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How to enable RCS chat in the Google Messages app on Android

Try out the next texting standard

While iPhone users have been happily iMessaging for some time now, Android users have been stuck in the much more old-fashioned SMS version of texting. Recently, Google has been working with the major phone service carriers to finally upgrade to a new messaging standard called RCS. While there are already a number of criticisms of this standard (for one thing, it doesn’t have end-to-end encryption), RCS looks like it will probably come to pass. But not soon — at least, not for most of us. It was available on the Pixel 3 and 3 XL late last year, but did not ship with the Pixel 4. The four major carriers recently announced that it was being rolled out next year via a new app.

If you’re the kind of person who doesn’t want to wait (and doesn’t mind working a little outside the Android norms), you can tweak Google Messages now in order to try out RCS. Instructions for how to do it have been bouncing around the internet for a couple of days, thanks to some enterprising persons on Reddit who figured it out and let us all in on it.

Just so it’s clear: there’s no guarantee this method for enabling RCS will work long term. It utilizes a Google server that’s explicitly called “sandbox,” which is a sign that things are likely to change.

Update November 1st, 1:50PM ET: Since this was written, there have been several reports on Reddit of the RCS chat feature being turned off again on some phones. Something to keep in mind.

How to prepare

First, you need to have the latest beta version of Google Messages installed. If you’re not already in the beta program, it’s simple to join — just opt in for the beta version here. When you join, you’ll be warned that it may take a while for the beta to install, but once I was affirmed as a beta tester, I was able to speed up the process by updating the app manually.

You’ll also need an app called Activity Launcher. Go ahead and install it if you don’t already have it.

Ready? Here goes.

How to activate RCS

  • Turn off your Wi-Fi. (According to most accounts, it can interfere with the process.)
  • Open Activity Launcher. Scroll down the list of apps to Messages and select it. This will open a sub-menu.
  • Scroll down until you find “Set RCS Flags” and select it.
  • Look for “Set ACS Url” (it should be the first choice) and select it. (Note: I made the mistake of initially trying this in my phone’s dark theme, which made the text almost unreadable. If you use the dark theme, you may want to switch back to the standard theme, just while you’re doing this.)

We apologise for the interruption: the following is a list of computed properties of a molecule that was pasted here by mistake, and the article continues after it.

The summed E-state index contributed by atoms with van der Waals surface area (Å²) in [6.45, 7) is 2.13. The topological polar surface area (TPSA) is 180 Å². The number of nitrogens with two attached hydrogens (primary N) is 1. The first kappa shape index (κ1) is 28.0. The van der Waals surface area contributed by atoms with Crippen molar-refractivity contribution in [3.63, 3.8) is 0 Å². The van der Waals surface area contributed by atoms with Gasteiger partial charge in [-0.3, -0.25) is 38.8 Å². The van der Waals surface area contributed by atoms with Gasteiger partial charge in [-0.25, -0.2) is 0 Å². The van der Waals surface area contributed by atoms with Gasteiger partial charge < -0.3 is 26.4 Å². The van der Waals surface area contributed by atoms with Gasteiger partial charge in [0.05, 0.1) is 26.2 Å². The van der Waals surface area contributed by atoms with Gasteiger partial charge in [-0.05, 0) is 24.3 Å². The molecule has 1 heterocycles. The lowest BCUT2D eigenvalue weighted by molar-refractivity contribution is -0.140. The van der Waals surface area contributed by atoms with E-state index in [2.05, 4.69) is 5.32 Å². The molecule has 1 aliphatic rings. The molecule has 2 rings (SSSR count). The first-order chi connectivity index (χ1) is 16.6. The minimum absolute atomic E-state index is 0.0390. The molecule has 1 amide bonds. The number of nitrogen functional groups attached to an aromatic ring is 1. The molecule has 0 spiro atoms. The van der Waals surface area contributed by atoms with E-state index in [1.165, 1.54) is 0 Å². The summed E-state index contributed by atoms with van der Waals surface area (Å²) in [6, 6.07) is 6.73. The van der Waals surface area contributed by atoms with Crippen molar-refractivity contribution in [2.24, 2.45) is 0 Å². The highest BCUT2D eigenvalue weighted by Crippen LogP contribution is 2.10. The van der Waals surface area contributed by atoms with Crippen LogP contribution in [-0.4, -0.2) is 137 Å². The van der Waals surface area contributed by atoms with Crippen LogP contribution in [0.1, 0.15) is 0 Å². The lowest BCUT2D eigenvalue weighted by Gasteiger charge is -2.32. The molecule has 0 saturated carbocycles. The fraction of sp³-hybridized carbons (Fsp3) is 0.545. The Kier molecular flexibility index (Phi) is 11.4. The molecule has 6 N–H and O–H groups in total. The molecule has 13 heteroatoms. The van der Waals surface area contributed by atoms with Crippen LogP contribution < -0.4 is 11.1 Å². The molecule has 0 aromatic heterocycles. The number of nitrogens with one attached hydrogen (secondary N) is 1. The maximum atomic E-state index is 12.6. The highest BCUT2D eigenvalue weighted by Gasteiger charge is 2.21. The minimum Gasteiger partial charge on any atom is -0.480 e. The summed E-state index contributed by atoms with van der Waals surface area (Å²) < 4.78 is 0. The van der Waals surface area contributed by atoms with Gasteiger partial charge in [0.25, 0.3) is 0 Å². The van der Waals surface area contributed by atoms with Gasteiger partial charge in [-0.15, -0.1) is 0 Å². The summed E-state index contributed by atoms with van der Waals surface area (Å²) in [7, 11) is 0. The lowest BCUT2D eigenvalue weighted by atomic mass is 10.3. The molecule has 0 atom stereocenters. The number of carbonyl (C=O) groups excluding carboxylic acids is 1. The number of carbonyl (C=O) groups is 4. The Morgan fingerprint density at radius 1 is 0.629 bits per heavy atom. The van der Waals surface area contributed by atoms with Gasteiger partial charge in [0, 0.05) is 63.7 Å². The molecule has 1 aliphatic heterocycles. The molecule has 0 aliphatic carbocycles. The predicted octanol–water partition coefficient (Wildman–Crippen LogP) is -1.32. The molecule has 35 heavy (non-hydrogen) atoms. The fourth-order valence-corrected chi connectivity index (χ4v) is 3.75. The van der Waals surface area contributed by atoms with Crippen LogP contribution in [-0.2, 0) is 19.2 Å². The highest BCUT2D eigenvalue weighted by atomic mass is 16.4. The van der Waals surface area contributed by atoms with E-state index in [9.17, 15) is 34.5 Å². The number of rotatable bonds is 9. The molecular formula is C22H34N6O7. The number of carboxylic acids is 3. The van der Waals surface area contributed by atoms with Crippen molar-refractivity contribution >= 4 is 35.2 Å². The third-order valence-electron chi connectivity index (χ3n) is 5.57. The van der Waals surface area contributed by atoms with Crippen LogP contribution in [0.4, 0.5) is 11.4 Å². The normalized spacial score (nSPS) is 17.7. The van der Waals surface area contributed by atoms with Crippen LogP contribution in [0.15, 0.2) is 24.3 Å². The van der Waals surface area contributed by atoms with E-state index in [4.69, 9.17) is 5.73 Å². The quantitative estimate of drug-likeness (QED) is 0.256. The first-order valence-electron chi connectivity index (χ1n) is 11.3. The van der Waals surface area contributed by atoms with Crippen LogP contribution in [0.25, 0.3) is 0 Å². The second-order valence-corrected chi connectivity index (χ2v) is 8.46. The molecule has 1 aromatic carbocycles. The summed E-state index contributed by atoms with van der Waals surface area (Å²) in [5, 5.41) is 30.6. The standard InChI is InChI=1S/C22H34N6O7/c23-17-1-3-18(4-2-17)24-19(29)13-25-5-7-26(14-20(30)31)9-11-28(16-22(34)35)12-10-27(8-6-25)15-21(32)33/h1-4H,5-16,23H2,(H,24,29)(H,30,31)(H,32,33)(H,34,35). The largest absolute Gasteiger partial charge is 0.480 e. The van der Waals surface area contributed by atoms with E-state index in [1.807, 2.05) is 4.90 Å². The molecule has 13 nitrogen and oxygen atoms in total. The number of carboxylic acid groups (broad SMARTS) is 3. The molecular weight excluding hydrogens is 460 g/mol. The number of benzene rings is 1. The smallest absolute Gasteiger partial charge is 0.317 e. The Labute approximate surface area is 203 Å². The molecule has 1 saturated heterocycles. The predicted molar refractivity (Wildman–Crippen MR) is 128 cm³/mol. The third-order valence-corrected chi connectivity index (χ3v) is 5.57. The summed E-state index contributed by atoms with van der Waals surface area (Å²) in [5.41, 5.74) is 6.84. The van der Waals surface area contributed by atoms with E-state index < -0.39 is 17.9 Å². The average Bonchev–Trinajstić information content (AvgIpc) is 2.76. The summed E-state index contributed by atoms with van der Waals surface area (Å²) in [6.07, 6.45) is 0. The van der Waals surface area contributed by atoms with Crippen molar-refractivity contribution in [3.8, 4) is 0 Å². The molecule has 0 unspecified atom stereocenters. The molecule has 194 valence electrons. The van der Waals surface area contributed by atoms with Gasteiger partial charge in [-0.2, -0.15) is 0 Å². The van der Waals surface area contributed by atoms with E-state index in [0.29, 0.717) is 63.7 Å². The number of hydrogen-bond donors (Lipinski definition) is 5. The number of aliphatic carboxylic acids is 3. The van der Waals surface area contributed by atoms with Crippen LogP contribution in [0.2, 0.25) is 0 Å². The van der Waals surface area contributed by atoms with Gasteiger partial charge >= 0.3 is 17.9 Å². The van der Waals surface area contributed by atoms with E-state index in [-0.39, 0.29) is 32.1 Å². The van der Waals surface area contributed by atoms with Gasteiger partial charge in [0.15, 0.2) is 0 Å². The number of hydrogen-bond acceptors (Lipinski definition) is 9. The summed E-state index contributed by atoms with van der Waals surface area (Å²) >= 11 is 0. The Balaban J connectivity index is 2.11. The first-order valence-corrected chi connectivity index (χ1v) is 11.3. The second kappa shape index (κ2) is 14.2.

• Select the option that reads “http://rcs-acs-prod-us.sandbox.google.com.”
  • Go to “Set OTP Pattern” and select “Your\sMessenger\sverification\scode\sis\sG-(\d{6}). (It may be the only selection available).
  • Tap “Apply.”
  • Now you need to force close the Messages app. You have two choices of how to do this. You can go to “Settings” > “Apps & notifications,” click on the selection that shows all your apps, and the Messages app, and select “Force stop.” Or you can long-press on the Messages app’s icon in your app drawer, tap the information icon on the right corner, and then select “Force stop.”
  • Open Messages again. If everything went well, there’ll be a small window at the bottom of the screen that invites you to upgrade the app.
  • Tap the “Upgrade Now” button. You’ll get a welcome message; it might take a minute or two for the app to be upgraded.

Want to see if it worked? Go to Messages, click on the three dots in the upper right corner, tap “Settings” > “Chat features.” If it worked, you should see the word “Connected” next to the Status setting.

It doesn’t always work the first time

If it doesn’t work, there can be a number of reasons. You might just have to try again. You may be missing a Google app called Carrier Services. (This app may not be in your apps drawer; you can find it by scrolling through all the apps in the “Apps & notifications” section of your settings. If it’s missing, you can download it from the Play Store.)

If you use a virtual phone number (such as Google Voice or Hushed), you may also run into trouble. I use a Google Voice number as my main number, which completely confused the Messages upgrade and caused it to keep trying to connect without success.

Once I saw that was the problem, I went into Google Voice and stopped it from sending and receiving calls. I then went to my phone’s Carrier Services app and cleared out all my data by selecting “Storage & cache” and tapping on “Clear storage” and “Clear cache.”

Then I ran through several of the previous steps: went back to Activity Launcher and reset both the ACS Url and OTP Pattern, force stopped Messages, and then reopened it. This time, the process went without a hitch. (I was able to reactivate my Google Voice number afterward.)

Now you can try out RCS — assuming you have any contacts who also use it.

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